# Fuchsian model

In mathematics, a Fuchsian model is a representation of a hyperbolic Riemann surface R as a quotient of the upper half-plane H by a Fuchsian group. Every hyperbolic Riemann surface admits such a representation.

## A more precise definition

By the uniformization theorem, every Riemann surface is either elliptic, parabolic or hyperbolic. More precisely this theorem states that a Riemann surface ${\displaystyle R}$ which is not isomorphic to either the Riemann sphere (the elliptic case) or a quotient of the complex plane by a discrete subgroup (the parabolic case) must be a quotient of the hyperbolic plane ${\displaystyle \mathbb {H} }$ by a subgroup ${\displaystyle \Gamma }$ acting properly discontinuously and freely.

In the Poincaré half-plane model for the hyperbolic plane the group of biholomorphic transformation is the group ${\displaystyle \mathrm {PSL} _{2}(\mathbb {R} )}$ acting by homographies, and the uniformization theorem means that there exists a discrete, torsion-free subgroup ${\displaystyle \Gamma \subset \mathrm {PSL} _{2}(\mathbb {R} )}$ such that the Riemann surface ${\displaystyle \Gamma \backslash \mathbb {H} }$ is isomorphic to ${\displaystyle \mathbb {R} }$. Such a group is called a Fuchsian group, and the isomorphism ${\displaystyle R\cong \Gamma \backslash \mathbb {H} }$ is called a Fuchsian model for ${\displaystyle \mathbb {H} }$.

## Fuchsian models and Teichmüller space

Let ${\displaystyle R}$ be a closed hyperbolic surface and let ${\displaystyle \Gamma }$ be a Fuchsian group so that ${\displaystyle \Gamma \backslash \mathbb {H} }$ is a Fuchsian model for ${\displaystyle R}$. Let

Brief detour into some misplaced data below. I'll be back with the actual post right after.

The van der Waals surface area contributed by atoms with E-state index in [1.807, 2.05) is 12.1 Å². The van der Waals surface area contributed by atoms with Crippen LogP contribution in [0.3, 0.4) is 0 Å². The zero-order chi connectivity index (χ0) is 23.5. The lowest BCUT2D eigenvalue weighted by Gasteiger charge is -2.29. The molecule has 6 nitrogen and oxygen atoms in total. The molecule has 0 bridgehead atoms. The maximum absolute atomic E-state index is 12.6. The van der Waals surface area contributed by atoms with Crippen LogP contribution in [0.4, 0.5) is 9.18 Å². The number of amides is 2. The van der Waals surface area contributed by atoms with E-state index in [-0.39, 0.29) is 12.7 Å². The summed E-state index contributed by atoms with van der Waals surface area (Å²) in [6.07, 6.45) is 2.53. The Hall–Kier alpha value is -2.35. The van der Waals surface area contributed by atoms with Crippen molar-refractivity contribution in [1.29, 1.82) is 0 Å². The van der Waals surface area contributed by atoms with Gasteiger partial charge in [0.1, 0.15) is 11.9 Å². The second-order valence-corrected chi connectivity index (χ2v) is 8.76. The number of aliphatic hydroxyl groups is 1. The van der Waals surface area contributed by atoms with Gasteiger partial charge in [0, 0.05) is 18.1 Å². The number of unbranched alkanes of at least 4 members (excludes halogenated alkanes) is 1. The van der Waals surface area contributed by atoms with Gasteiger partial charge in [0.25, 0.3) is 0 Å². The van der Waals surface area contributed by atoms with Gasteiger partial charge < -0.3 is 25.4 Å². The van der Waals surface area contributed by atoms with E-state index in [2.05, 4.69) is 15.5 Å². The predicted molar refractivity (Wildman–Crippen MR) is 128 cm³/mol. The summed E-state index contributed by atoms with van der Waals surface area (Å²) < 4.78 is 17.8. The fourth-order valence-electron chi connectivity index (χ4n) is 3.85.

${\displaystyle A(\Gamma )=\{\rho :\Gamma \to \mathrm {PSL} _{2}(\mathbb {R} ):\rho {\mbox{ is faithful and discrete }}\}}$

and endow this set with the topology of pointwise convergence (sometimes called "algebraic convergence"). In this particular case this topology can most easily be defined as follows: the group ${\displaystyle \Gamma }$ is finitely generated since it is isomorphic to the fundamental group of ${\displaystyle R}$. Let ${\displaystyle g_{1},\ldots ,g_{r}}$ be a generating set: then any ${\displaystyle \rho \in A(\Gamma )}$ is determined by the elements ${\displaystyle \rho (g_{1}),\ldots ,\rho (g_{r})}$ and so we can identify ${\displaystyle A(G)}$ with a subset of ${\displaystyle \mathrm {PSL} _{2}(\mathbb {R} )^{r}}$ by the map ${\displaystyle \rho \mapsto (\rho (g_{1}),\ldots ,\rho (g_{r}))}$. Then we give it the subspace topology.

The Nielsen isomorphism theorem (this is not standard terminology and this result is not directly related to the Dehn-Nielsen theorem) then has the following statement:

For any ${\displaystyle \rho \in A(G)}$ there exists a self-homeomorphism (in fact a quasiconformal map) ${\displaystyle h}$ of the upper half-plane ${\displaystyle \mathbb {H} }$ such that ${\displaystyle h\circ \gamma \circ h^{-1}=\rho (\gamma )}$ for all ${\displaystyle \gamma \in G}$.

The proof is very simple: choose an homeomorphism ${\displaystyle R\to \rho (\Gamma )\backslash \mathbb {H} }$ and lift it to the hyperbolic plane. Taking a diffeomorphism yields quasi-conformal map since ${\displaystyle R}$ is compact.

This result can be seen as the equivalence between two models for Teichmüller space of ${\displaystyle R}$: the set of discrete faithful representations of the fundamental group ${\displaystyle \pi _{1}(R)}$ into ${\displaystyle \mathrm {PSL} _{2}(\mathbb {R} )}$ modulo conjugacy and the set of marked Riemann surfaces ${\displaystyle (X,f)}$ where ${\displaystyle f:R\to X}$ is a quasiconformal homeomorphism modulo a natural equivalence relation.

## References

Matsuzaki, K.; Taniguchi, M.: Hyperbolic manifolds and Kleinian groups. Oxford (1998).